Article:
If your goal is to slow health spending, that is relatively easy. Just outlaw health plans of any kind — including Medicaid and Medicare. Since there are benefits from programs that reduce individuals’ health risk, that is not likely to happen. If you believe that health care should be free at the point of service, the only way that I can think of to slow spending is overt rationing. Most Americans aren’t too enthusiastic about having a bureaucracy dictate what medical care they’re allowed to have.

    Since these two extremes are politically unpalatable, maybe we need to work on something in between. That could be catastrophic coverage, with cost-sharing and reference pricing. The fact that we’re even having this debate is evidence that many left-of-center policy wonks know little about health economics; or they aren’t willing to cede control over any decision to consumers.

    • Freedom Lover says:

      What I found most interesting is low little Americans are actually controlling their healthcare spending – just 1/8. And we have thus had healthcare spending eat up most of our economic growth. This is a bad formula. Perhaps we would actually have more economic growth (left to enjoy) is we had more direct control over our healthcare spending.

      Obamacare actually lowers the amount of patient control, and we will therefore suffer lower living standards as a result.

  5. Walter Q. says:

    “Government-health spending as a share of all U.S. health spending increased by 4.8 percentage points, from 44.0 percent (2000) to 48.8 percent (2011).”

    This is not surprising. However, seeing what that will look like in upcoming years will be interesting after ACA. And to see if it still holds an inverse relationship to government health spending of Canada and France.

  6. Steve says:

    Walter, I think you ask a good question. I believe that government health spending as a percentage of US health spending will continue to rise with the advent of Obamacare. This will be mainly due to the subsidies provided by the government, and ultimately from the taxpayers. Such a redistribution of wealth will slow economic growth even further, and the US will continue a downward economic descent.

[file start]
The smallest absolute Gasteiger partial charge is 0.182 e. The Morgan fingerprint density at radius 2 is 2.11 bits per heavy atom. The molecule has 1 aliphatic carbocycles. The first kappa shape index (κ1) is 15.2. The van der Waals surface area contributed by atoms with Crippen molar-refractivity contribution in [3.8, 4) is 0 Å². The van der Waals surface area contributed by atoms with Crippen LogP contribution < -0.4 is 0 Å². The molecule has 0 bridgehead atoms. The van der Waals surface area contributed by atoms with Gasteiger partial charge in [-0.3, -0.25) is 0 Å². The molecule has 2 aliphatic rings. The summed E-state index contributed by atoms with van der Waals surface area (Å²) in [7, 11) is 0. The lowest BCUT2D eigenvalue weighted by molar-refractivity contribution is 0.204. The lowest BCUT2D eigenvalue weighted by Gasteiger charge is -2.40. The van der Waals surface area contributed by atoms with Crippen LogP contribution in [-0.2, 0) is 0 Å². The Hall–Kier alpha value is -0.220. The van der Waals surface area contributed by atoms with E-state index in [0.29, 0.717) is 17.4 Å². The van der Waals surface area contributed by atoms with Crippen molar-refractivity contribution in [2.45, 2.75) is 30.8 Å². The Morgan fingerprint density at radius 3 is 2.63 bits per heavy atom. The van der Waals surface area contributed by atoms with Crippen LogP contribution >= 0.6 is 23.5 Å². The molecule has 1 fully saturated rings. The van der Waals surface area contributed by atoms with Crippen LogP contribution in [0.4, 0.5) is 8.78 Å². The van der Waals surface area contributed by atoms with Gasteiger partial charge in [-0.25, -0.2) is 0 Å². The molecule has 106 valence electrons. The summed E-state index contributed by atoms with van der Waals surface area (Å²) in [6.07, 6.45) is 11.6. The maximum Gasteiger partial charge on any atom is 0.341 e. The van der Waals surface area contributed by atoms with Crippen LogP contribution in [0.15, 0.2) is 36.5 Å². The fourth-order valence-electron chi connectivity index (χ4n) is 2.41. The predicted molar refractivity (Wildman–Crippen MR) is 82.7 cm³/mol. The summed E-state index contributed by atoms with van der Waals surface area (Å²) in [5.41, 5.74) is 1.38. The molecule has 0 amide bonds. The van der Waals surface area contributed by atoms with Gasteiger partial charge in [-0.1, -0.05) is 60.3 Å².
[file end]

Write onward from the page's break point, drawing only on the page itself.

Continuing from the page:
• John R. Graham says:

      Unless we change the track we are on, the government share will continue to increase.

      Look forward to a blog entry about the latest Congressional Budget Office (CBO) estimates soon!

  7. Wanda J. Jones says:

    John–I wonder if anyone tracks the amount of healthcare spending that is a :consumer good” as opposed to a sickness expenditure. If people choose to spend their dollars on an optional healthcare service, it should not lead to rate regulation, or other controls over health plans or providers. In fact, it should be looked on as indicator of a healthy service sector that people want.

    Wanda Jones
    San Francisco

    • John R. Graham says:

      I am sure somebody somwhere does, but there would be a lot of gray in dividing the spending into those two categories, would there not?

      What I hope to also research more on is the goods and services for which people pay out of pocket. That is, it is one thing to say that Swiss consumers spend 25 percent of health spending directly, versus U.S. consumers only spending 12.5 percent. However, I think there are differences. For example, French will pay out-of-pocket for a house call. Canadians do not pay out of pocket for a physician, but they will spend a lot out of pocket for prescription drugs and optical care (unless they have employer-based coverage).

      That which the state decides to cover or not cover, or mandate private coverage for or not, will have consequences for overall spending.